People who owe this tax should file Form 8959, with their tax return. People should also report any Additional Medicare Tax withheld by their employer or employers on Form 8959. IRS.gov offers more on this topic. Forms and publications are available on IRS.gov/forms anytime.

Taxpayers should keep a copy of their tax return. Beginning in 2017, taxpayers using a software product for the first time may need their Adjusted Gross Income (AGI) amount from their prior-year tax return to verify their identity. Taxpayers can learn more about how to verify their identity and electronically sign tax returns at Validating Your Electronically Filed Tax Return.

22 Jaw-Dropping Stats About Retirement

22 Jaw-Dropping Stats About Retirement

Get these often-surprising retirement facts under your belt and they can help you make better decisions and take savvier actions, leading to a more comfortable retirement.

Selena Maranjian
Feb 25, 2017 at 6:21AM
“Retirement: It’s nice to get out of the rat race, but you have to learn to get along with less cheese.”
— Attributed to Gene PerretLearning to get along with less cheese in retirement isn’t fun for most people. You can make it less painful, though, by effectively planning and preparing for retirement. Here are more than 22 retirement stats most of us would do well to know about — and many of which are rather surprising.


1 ) Your retirement may last much longer than you expect. If you stop working at 62, for example, and live to 97, your nest egg will need to support you for 35 years!

2) Living to 97 isn’t unthinkable. According to the Social Security Administration, 30% of 50-year-old women and 19% of 50-year-old men will live to 90. A Barron’s article recently noted: “The most likely age for a 50-year-old woman to die is 88, and the most likely age for a man is 85. A woman is more likely to die at age 92 than at her life expectancy age of 83, and a man is more likely to die at age 89 than 80.”

3) Retiring at age 62 isn’t crazy, either. The average retirement age was recently 63 — and you can start collecting Social Security benefits as early as age 62.

4) You may end up retiring earlier than planned. According to the 2016 Retirement Confidence Survey, 46% of retirees left the workforce earlier than planned, with 55% citing health problems or a disability as the reason and 24% citing changes at work such as a downsizing or workplace closure.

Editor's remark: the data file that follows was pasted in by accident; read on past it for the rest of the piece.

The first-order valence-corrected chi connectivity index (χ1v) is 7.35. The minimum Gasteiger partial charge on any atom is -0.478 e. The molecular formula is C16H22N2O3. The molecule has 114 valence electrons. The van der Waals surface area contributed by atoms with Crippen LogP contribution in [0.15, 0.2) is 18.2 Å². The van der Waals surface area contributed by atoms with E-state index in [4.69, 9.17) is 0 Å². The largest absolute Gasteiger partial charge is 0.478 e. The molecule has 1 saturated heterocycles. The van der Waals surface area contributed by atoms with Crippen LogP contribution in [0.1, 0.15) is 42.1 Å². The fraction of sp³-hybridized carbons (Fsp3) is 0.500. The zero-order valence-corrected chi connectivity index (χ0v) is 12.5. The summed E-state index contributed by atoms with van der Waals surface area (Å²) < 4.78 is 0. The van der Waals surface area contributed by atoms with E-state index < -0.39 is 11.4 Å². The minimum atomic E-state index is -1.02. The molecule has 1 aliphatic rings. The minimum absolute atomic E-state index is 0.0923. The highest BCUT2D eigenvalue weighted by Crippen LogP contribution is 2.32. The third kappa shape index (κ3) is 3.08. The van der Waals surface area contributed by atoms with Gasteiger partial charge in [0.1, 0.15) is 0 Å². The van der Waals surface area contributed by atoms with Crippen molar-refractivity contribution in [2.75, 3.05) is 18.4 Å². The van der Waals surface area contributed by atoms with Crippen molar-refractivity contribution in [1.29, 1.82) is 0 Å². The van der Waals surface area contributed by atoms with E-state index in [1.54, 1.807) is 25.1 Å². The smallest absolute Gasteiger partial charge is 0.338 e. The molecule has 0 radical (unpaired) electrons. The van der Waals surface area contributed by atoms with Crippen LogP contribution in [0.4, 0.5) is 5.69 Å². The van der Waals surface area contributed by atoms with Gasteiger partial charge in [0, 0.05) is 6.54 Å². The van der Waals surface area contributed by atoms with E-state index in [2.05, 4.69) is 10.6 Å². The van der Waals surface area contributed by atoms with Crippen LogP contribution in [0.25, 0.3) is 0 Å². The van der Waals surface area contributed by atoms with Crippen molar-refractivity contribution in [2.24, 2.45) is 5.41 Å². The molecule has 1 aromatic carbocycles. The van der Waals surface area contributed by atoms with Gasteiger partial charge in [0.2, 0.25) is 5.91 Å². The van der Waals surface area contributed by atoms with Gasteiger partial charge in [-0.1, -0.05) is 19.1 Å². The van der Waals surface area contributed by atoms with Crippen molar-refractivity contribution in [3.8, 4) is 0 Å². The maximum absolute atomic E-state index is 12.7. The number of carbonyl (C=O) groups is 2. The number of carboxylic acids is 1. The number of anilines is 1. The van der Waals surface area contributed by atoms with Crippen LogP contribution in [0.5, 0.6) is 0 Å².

Retirement5) According to an Edward Jones survey, about 60% of Americans of varying ages are worried about healthcare expenses in retirement. That may be surprising, but it’s also quite reasonable, because of the following retirement fact. 

6) Health care can cost much more than you think it will. According to Fidelity Investments, a 65-year-old couple retiring today will spend, on average, a total of $260,000 out of pocket on health care.
7) If you’re late enrolling for Medicare, it can cost you. Your Part B premiums (which cover medical services, but not hospital services) can rise by 10% for each year that you were eligible for Medicare but didn’t enroll. The no-penalty enrollment period for most people is anytime within the three months leading up to your 65th birthday, during the month of your birthday, or within the three months that follow.8) Lots of people are saving for retirement. There are more than 600,000 defined-contribution plans such as 401(k)s, with more than 70 million people participating in them. As of late 2016, there was about $7 trillion in 401(k) plans and close to $8 trillion in IRAs.9) Income from 401(k) accounts has been estimated to represent about 25% to 30% of overall retirement income. According to the Social Security Administration, most elderly beneficiaries get 50% or more of their income from Social Security, while 21% of married ones and 43% of unmarried ones get fully 90% or more of their income from it.10) The average 401(k) account balance in Fidelity Investments-managed plans hit a record average of $92,500 as of tRetirementhe end of 2016. 

11) That $92,500 won’t last long in retirement, and most people have saved less than that. According to the 2016 Retirement Confidence Survey, about 26% of respondents said they had less than $1,000 saved for retirement. A whopping 64% had saved less than $50,000.

12) Divorce doesn’t help matters. According to a recent survey from the American Institute of CPAs, three-quarters of retirement-age divorcees lack a good understanding of how to manage their personal finances. (It’s typical in couples for one spouse to manage the family finances, leaving the other one underprepared in the event of divorce.)

13) Many parents (aged 19 to 37) and grandparents (aged 50 to 70) are living more simply to save more for retirement. They’re eating out less frequently (more than 45% of both groups), traveling less (29% of both groups), and living in a smaller home (25% or more of both groups). (This is according to a 2016 TD Ameritrade survey.)